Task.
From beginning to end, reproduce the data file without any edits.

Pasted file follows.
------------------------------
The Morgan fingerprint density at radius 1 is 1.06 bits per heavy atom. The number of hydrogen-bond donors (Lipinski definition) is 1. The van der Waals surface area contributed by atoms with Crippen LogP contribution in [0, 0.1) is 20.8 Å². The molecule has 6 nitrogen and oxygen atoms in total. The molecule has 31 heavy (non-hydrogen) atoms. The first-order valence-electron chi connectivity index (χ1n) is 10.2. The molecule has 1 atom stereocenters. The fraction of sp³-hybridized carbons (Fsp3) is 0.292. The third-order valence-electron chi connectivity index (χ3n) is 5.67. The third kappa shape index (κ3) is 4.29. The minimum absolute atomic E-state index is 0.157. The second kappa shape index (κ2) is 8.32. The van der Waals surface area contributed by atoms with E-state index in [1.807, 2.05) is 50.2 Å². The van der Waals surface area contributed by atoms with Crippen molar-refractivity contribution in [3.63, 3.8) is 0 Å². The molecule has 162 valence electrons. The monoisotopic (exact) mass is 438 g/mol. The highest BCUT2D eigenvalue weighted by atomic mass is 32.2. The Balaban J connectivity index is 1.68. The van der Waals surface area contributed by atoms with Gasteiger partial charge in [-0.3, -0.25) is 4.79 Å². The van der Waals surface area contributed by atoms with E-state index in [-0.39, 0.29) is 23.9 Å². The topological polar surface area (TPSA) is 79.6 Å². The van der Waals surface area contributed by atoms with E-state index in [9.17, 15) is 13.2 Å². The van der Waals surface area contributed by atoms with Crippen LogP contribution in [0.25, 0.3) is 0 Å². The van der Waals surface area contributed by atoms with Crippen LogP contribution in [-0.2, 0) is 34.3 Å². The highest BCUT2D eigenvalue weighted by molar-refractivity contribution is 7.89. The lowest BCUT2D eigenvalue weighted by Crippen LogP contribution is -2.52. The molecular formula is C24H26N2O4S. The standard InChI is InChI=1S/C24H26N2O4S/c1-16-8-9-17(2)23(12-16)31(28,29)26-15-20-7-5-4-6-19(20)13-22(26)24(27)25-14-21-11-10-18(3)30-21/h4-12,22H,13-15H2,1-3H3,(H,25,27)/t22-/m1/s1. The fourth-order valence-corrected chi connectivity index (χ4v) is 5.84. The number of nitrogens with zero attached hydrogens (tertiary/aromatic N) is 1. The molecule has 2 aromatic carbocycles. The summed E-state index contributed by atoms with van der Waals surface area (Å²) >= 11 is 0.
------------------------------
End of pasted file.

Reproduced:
The Morgan fingerprint density at radius 1 is 1.06 bits per heavy atom. The number of hydrogen-bond donors (Lipinski definition) is 1. The van der Waals surface area contributed by atoms with Crippen LogP contribution in [0, 0.1) is 20.8 Å². The molecule has 6 nitrogen and oxygen atoms in total. The molecule has 31 heavy (non-hydrogen) atoms. The first-order valence-electron chi connectivity index (χ1n) is 10.2. The molecule has 1 atom stereocenters. The fraction of sp³-hybridized carbons (Fsp3) is 0.292. The third-order valence-electron chi connectivity index (χ3n) is 5.67. The third kappa shape index (κ3) is 4.29. The minimum absolute atomic E-state index is 0.157. The second kappa shape index (κ2) is 8.32. The van der Waals surface area contributed by atoms with E-state index in [1.807, 2.05) is 50.2 Å². The van der Waals surface area contributed by atoms with Crippen molar-refractivity contribution in [3.63, 3.8) is 0 Å². The molecule has 162 valence electrons. The monoisotopic (exact) mass is 438 g/mol. The highest BCUT2D eigenvalue weighted by atomic mass is 32.2. The Balaban J connectivity index is 1.68. The van der Waals surface area contributed by atoms with Gasteiger partial charge in [-0.3, -0.25) is 4.79 Å². The van der Waals surface area contributed by atoms with E-state index in [-0.39, 0.29) is 23.9 Å². The topological polar surface area (TPSA) is 79.6 Å². The van der Waals surface area contributed by atoms with E-state index in [9.17, 15) is 13.2 Å². The van der Waals surface area contributed by atoms with Crippen LogP contribution in [0.25, 0.3) is 0 Å². The van der Waals surface area contributed by atoms with Crippen LogP contribution in [-0.2, 0) is 34.3 Å². The highest BCUT2D eigenvalue weighted by molar-refractivity contribution is 7.89. The lowest BCUT2D eigenvalue weighted by Crippen LogP contribution is -2.52. The molecular formula is C24H26N2O4S. The standard InChI is InChI=1S/C24H26N2O4S/c1-16-8-9-17(2)23(12-16)31(28,29)26-15-20-7-5-4-6-19(20)13-22(26)24(27)25-14-21-11-10-18(3)30-21/h4-12,22H,13-15H2,1-3H3,(H,25,27)/t22-/m1/s1. The fourth-order valence-corrected chi connectivity index (χ4v) is 5.84. The number of nitrogens with zero attached hydrogens (tertiary/aromatic N) is 1. The molecule has 2 aromatic carbocycles. The summed E-state index contributed by atoms with van der Waals surface area (Å²) >= 11 is 0.